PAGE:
Wednesday, April 22
Amid the pandemic, everyday life with its attendant tragedies goes on. Yesterday, Emily’s best friend experienced a non-coronavirus death in her family: Ollie, her cat, died of lymphoma. He was an interesting guy—charismatic and nosy; athletic; and prone to eating the victuals that really belonged to his sister, Violet. A departure before his time. Emily’s friend and Violet are very upset.
Peapod continues to be frustrating. They delivered a great deal of stuff, but it’s hard not to focus on the things they left out. We received 52 requested items, but 28 others were “out of stock.” We got a surprising amount of chicken—more than we asked for, 10 cutlets in two packages. But we’re missing some ingredients needed to turn those cutlets into familiar dishes, including walnuts, mushrooms, lemons, canned tomatoes, scallions, and wine vinegar. Also no lettuce, napkins, or raisins—but lots more frozen green beans, which Peapod seems to regard as an acceptable substitute for a wide range of other vegetables.
We worried a lot about a predicted thunderstorm, then the delivery came just minutes before the heavens opened. Rather than wiping things down outside as the experts recommend, we brought everything just inside the front door. Then we wiped all the cans down with paper towels soaked in diluted bleach. Boxes got a dry wipe, fresh vegetables only a rinse in the sink. Everything not needing refrigeration is condemned to remain for a couple of days in an area we can largely avoid. All of this behavior is per a doctor’s Youtube video on how to manage your deliveries.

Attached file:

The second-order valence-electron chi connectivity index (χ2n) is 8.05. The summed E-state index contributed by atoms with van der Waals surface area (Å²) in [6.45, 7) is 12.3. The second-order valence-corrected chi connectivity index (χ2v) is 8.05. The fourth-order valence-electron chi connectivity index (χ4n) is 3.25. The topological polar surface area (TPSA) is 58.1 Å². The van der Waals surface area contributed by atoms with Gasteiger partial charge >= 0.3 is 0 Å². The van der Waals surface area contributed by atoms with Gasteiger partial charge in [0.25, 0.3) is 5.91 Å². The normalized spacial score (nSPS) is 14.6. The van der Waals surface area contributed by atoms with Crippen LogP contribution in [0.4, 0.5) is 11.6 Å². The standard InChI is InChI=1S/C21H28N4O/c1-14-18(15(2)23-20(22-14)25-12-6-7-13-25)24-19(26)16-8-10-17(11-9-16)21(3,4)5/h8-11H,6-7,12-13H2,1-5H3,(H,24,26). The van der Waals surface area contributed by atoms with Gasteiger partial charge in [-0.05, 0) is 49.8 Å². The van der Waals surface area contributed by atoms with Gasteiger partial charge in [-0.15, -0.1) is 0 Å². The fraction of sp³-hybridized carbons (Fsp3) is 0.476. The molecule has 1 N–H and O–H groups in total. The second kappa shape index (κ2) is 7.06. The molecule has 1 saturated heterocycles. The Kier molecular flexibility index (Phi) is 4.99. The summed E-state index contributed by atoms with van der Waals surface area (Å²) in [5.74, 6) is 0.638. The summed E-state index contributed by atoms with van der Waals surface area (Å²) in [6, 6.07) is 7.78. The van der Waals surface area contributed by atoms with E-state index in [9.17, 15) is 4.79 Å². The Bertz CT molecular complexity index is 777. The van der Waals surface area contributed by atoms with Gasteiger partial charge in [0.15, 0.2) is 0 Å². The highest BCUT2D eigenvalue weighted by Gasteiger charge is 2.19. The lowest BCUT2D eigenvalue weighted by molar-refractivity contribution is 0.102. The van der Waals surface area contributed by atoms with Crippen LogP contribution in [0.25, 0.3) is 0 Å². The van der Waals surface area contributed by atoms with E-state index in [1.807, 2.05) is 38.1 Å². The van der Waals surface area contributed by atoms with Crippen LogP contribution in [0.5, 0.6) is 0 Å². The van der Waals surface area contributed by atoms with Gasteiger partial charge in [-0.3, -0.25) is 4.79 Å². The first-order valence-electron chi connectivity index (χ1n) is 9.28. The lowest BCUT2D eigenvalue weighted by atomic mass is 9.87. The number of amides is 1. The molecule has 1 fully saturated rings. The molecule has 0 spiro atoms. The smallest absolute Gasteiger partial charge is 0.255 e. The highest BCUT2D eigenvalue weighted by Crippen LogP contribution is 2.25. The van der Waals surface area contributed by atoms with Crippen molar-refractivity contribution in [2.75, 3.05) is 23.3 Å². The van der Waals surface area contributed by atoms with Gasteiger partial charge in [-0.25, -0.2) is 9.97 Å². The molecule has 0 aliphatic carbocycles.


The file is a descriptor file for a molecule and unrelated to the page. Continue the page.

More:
A question for today: Can I really get myself to read Dostoyevsky’s Crime and Punishment, or is that classic opus just too punishing for right now? The work, and its protagonist Raskolnikov, are frequently mentioned in films and articles—and surely the people who mention them are no smarter than I am. I’ll give it a try but probably fail.
One obscure short story collection that I can recommend: The Word of the Speechless by Julio Ramon Ribeyro (New York Review Books). A back-cover blurb from Mario Vargas Llosa calls the author “a magnificent storyteller.” One nifty example is the six-page “Doubled,” all about a man’s journey to the antipodes (yes, I had to look that up) and an experience with his doppelganger.
Tonight’s dinner: With our recently delivered eats in quarantine, we’ll have leftover black beans and rice, okra from the freezer, and coleslaw.
Entertainment: One outrageous episode of Black Mirror, two of Babylon Berlin, and one of Darkwater Fell.